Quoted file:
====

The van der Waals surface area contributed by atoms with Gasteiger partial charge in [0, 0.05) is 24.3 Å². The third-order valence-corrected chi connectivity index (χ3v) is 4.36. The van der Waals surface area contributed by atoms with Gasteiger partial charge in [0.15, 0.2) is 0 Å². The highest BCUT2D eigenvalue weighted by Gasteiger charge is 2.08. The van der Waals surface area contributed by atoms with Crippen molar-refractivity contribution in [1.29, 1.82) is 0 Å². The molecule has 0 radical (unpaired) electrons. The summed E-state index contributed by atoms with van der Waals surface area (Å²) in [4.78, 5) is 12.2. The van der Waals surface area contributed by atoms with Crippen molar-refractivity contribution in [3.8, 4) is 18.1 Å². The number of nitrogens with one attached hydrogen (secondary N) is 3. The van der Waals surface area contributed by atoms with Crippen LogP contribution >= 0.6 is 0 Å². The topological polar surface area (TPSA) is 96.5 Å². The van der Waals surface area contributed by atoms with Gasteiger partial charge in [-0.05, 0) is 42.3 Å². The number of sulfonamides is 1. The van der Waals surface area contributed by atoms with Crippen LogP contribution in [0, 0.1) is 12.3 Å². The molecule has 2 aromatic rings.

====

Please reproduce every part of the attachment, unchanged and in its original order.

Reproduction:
The van der Waals surface area contributed by atoms with Gasteiger partial charge in [0, 0.05) is 24.3 Å². The third-order valence-corrected chi connectivity index (χ3v) is 4.36. The van der Waals surface area contributed by atoms with Gasteiger partial charge in [0.15, 0.2) is 0 Å². The highest BCUT2D eigenvalue weighted by Gasteiger charge is 2.08. The van der Waals surface area contributed by atoms with Crippen molar-refractivity contribution in [1.29, 1.82) is 0 Å². The molecule has 0 radical (unpaired) electrons. The summed E-state index contributed by atoms with van der Waals surface area (Å²) in [4.78, 5) is 12.2. The van der Waals surface area contributed by atoms with Crippen molar-refractivity contribution in [3.8, 4) is 18.1 Å². The number of nitrogens with one attached hydrogen (secondary N) is 3. The van der Waals surface area contributed by atoms with Crippen LogP contribution >= 0.6 is 0 Å². The topological polar surface area (TPSA) is 96.5 Å². The van der Waals surface area contributed by atoms with Gasteiger partial charge in [-0.05, 0) is 42.3 Å². The number of sulfonamides is 1. The van der Waals surface area contributed by atoms with Crippen LogP contribution in [0, 0.1) is 12.3 Å². The molecule has 2 aromatic rings.